On the Restraining Power of Guards
 Journal of Symbolic Logic
, 1998
"... Guarded fragments of firstorder logic were recently introduced by Andr'eka, van Benthem and N'emeti; they consist of relational firstorder formulae whose quantifiers are appropriately relativized by atoms. These fragments are interesting because they extend in a natural way many proposit ..."
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Cited by 153 (3 self)
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Guarded fragments of firstorder logic were recently introduced by Andr'eka, van Benthem and N'emeti; they consist of relational firstorder formulae whose quantifiers are appropriately relativized by atoms. These fragments are interesting because they extend in a natural way many propositional modal logics, because they have useful modeltheoretic properties and especially because they are decidable classes that avoid the usual syntactic restrictions (on the arity of relation symbols, the quantifier pattern or the number of variables) of almost all other known decidable fragments of firstorder logic. Here, we investigate the computational complexity of these fragments. We prove that the satisfiability problems for the guarded fragment (GF) and the loosely guarded fragment (LGF) of firstorder logic are complete for deterministic double exponential time. For the subfragments that have only a bounded number of variables or only relation symbols of bounded arity, satisfiability is EXPTI...
Belief, awareness, and limited reasoning
 ARTIFICIAL INTELLIGENCE
, 1988
"... Several new logics for belief and knowledge are introduced and studied, all of which have the property that agents are not logically omniscient. In particular, in these logics, the set of beliefs of an agent does not necessarily contain all valid formulas. Thus, these logics are more suitable than t ..."
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Cited by 147 (14 self)
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Several new logics for belief and knowledge are introduced and studied, all of which have the property that agents are not logically omniscient. In particular, in these logics, the set of beliefs of an agent does not necessarily contain all valid formulas. Thus, these logics are more suitable than traditional logics for modelling beliefs of humans (or machines) with limited reasoning capabilities. Our first logic is essentially an extension of Levesque's logic of implicit and explicit belief, where we extend to allow multiple agents and higherlevel belief (i.e., beliefs about beliefs). Our second logic deals explicitly with "awareness," where, roughly speaking, it is necessary to be aware of a concept before one can have beliefs about it. Our third logic gives a model of "local reasoning," where an agent is viewed as a "society of minds," each with its own cluster of beliefs, which may contradict each other.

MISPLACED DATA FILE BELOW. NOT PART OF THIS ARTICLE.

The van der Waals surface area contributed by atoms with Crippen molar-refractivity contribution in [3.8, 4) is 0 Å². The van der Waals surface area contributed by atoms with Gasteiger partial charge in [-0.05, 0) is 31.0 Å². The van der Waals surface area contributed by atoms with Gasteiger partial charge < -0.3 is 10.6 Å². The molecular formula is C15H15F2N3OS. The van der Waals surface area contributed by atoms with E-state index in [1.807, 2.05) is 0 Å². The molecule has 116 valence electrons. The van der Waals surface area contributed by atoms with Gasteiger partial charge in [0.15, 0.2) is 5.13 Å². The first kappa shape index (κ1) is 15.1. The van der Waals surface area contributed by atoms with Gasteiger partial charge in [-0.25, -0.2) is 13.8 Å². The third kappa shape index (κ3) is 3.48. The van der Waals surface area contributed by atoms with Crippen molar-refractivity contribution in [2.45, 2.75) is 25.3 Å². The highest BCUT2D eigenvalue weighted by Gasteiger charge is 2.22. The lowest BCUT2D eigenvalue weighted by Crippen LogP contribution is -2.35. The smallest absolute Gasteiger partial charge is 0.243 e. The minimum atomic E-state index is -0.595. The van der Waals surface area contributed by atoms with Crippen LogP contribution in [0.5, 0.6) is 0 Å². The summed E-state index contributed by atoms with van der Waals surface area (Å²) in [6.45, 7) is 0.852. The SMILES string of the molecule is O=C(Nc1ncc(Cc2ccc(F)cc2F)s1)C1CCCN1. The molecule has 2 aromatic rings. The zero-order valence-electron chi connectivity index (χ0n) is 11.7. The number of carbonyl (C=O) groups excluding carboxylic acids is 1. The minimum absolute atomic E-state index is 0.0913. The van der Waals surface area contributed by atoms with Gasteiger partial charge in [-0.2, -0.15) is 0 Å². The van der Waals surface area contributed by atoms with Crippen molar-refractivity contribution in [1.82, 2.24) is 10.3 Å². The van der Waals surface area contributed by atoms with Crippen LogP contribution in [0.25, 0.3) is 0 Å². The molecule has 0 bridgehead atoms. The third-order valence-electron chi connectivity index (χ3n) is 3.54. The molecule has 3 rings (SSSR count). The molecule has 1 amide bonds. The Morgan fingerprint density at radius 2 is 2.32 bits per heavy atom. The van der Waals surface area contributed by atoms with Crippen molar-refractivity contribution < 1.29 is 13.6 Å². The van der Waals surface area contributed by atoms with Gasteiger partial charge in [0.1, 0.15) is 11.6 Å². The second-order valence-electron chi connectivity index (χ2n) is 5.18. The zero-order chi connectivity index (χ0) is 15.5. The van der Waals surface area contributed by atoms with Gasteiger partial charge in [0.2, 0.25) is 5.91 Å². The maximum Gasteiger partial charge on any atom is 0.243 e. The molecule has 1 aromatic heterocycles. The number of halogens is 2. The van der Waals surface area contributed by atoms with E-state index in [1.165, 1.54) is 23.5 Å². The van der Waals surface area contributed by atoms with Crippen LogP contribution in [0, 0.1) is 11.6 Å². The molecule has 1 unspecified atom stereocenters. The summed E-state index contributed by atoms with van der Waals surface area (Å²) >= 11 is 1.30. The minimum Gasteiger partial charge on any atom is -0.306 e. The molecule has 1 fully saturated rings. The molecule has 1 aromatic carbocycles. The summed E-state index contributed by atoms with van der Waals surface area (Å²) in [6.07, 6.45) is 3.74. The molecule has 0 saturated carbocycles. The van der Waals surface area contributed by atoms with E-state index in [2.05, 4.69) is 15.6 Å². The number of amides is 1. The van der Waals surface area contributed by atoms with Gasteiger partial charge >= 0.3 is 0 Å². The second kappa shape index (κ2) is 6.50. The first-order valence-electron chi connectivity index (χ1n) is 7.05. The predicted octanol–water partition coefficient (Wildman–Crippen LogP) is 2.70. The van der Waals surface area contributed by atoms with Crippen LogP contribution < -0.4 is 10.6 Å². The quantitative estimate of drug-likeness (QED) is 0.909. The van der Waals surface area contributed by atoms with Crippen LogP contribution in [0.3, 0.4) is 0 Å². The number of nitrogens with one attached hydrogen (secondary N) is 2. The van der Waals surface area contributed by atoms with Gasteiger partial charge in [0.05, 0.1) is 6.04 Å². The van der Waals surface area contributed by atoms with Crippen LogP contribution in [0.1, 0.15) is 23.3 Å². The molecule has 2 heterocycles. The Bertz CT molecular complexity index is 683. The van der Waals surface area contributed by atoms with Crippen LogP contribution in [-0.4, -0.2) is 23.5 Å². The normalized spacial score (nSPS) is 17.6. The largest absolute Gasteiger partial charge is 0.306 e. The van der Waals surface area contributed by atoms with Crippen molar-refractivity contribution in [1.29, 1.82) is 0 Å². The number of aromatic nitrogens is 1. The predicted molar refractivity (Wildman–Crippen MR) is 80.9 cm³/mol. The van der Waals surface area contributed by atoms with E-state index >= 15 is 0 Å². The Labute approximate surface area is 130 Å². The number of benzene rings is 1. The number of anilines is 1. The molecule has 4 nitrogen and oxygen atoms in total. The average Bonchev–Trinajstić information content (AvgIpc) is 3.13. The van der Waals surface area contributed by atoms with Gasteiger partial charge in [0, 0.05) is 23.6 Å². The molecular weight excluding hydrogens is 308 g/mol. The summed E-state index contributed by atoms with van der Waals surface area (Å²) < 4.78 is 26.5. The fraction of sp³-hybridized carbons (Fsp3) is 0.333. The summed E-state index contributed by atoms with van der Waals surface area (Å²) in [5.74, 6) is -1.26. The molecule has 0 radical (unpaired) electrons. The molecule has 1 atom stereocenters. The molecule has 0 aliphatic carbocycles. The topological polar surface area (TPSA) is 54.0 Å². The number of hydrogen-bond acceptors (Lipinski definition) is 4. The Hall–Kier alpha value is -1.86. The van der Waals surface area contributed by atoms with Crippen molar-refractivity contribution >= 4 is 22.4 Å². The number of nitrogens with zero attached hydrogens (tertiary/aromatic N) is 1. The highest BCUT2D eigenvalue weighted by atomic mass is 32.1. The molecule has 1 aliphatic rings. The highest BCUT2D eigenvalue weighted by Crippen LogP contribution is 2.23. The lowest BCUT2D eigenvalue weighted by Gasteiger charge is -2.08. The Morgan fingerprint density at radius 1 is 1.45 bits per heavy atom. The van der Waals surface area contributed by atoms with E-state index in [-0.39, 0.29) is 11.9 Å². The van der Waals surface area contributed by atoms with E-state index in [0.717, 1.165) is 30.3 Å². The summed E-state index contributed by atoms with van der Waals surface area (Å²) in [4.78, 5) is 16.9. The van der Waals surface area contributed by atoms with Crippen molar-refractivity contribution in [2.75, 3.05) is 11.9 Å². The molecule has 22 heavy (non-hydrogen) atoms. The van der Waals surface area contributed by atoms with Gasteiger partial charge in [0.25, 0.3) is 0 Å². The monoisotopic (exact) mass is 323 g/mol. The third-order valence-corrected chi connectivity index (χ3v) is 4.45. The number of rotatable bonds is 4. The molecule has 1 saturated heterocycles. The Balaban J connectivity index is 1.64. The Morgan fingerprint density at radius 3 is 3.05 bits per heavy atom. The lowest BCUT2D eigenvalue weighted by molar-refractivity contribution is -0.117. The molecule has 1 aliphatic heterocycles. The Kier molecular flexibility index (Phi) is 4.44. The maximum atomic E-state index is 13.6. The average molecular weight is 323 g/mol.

Why is modal logic so robustly decidable?
 OF DIMACS SERIES IN DISCRETE MATHEMATICS AND THEORETICAL COMPUTER SCIENCE, AMERICAN MATHEMATICAL SOCIETY
, 1996
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Tractable Reasoning via Approximation
 Artificial Intelligence
, 1995
"... Problems in logic are wellknown to be hard to solve in the worst case. Two different strategies for dealing with this aspect are known from the literature: language restriction and theory approximation. In this paper we are concerned with the second strategy. Our main goal is to define a semantical ..."
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Cited by 116 (0 self)
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Problems in logic are wellknown to be hard to solve in the worst case. Two different strategies for dealing with this aspect are known from the literature: language restriction and theory approximation. In this paper we are concerned with the second strategy. Our main goal is to define a semantically wellfounded logic for approximate reasoning, which is justifiable from the intuitive point of view, and to provide fast algorithms for dealing with it even when using expressive languages. We also want our logic to be useful to perform approximate reasoning in different contexts. We define a method for the approximation of decision reasoning problems based on multivalued logics. Our work expands and generalizes in several directions ideas presented by other researchers. The major features of our technique are: 1) approximate answers give semantically clear information about the problem at hand; 2) approximate answers are easier to compute than answers to the original problem; 3) approxim...